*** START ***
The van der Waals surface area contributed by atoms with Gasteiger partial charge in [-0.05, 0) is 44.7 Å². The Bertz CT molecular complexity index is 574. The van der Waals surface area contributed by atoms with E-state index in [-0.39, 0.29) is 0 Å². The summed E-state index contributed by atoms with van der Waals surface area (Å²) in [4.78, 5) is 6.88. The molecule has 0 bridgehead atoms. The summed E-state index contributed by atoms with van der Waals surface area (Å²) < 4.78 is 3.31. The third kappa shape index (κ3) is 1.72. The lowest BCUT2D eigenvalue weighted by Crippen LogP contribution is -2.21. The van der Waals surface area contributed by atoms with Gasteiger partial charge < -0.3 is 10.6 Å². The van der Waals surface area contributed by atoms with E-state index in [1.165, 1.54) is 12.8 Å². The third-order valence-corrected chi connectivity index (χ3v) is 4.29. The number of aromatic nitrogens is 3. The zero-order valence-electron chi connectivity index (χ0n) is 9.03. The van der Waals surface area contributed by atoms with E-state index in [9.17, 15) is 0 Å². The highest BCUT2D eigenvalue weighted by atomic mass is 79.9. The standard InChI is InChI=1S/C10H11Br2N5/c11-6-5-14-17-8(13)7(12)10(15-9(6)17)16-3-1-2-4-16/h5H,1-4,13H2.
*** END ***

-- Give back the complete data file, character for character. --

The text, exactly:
The van der Waals surface area contributed by atoms with Gasteiger partial charge in [-0.05, 0) is 44.7 Å². The Bertz CT molecular complexity index is 574. The van der Waals surface area contributed by atoms with E-state index in [-0.39, 0.29) is 0 Å². The summed E-state index contributed by atoms with van der Waals surface area (Å²) in [4.78, 5) is 6.88. The molecule has 0 bridgehead atoms. The summed E-state index contributed by atoms with van der Waals surface area (Å²) < 4.78 is 3.31. The third kappa shape index (κ3) is 1.72. The lowest BCUT2D eigenvalue weighted by Crippen LogP contribution is -2.21. The van der Waals surface area contributed by atoms with Gasteiger partial charge < -0.3 is 10.6 Å². The van der Waals surface area contributed by atoms with E-state index in [1.165, 1.54) is 12.8 Å². The third-order valence-corrected chi connectivity index (χ3v) is 4.29. The number of aromatic nitrogens is 3. The zero-order valence-electron chi connectivity index (χ0n) is 9.03. The van der Waals surface area contributed by atoms with E-state index in [9.17, 15) is 0 Å². The highest BCUT2D eigenvalue weighted by atomic mass is 79.9. The standard InChI is InChI=1S/C10H11Br2N5/c11-6-5-14-17-8(13)7(12)10(15-9(6)17)16-3-1-2-4-16/h5H,1-4,13H2.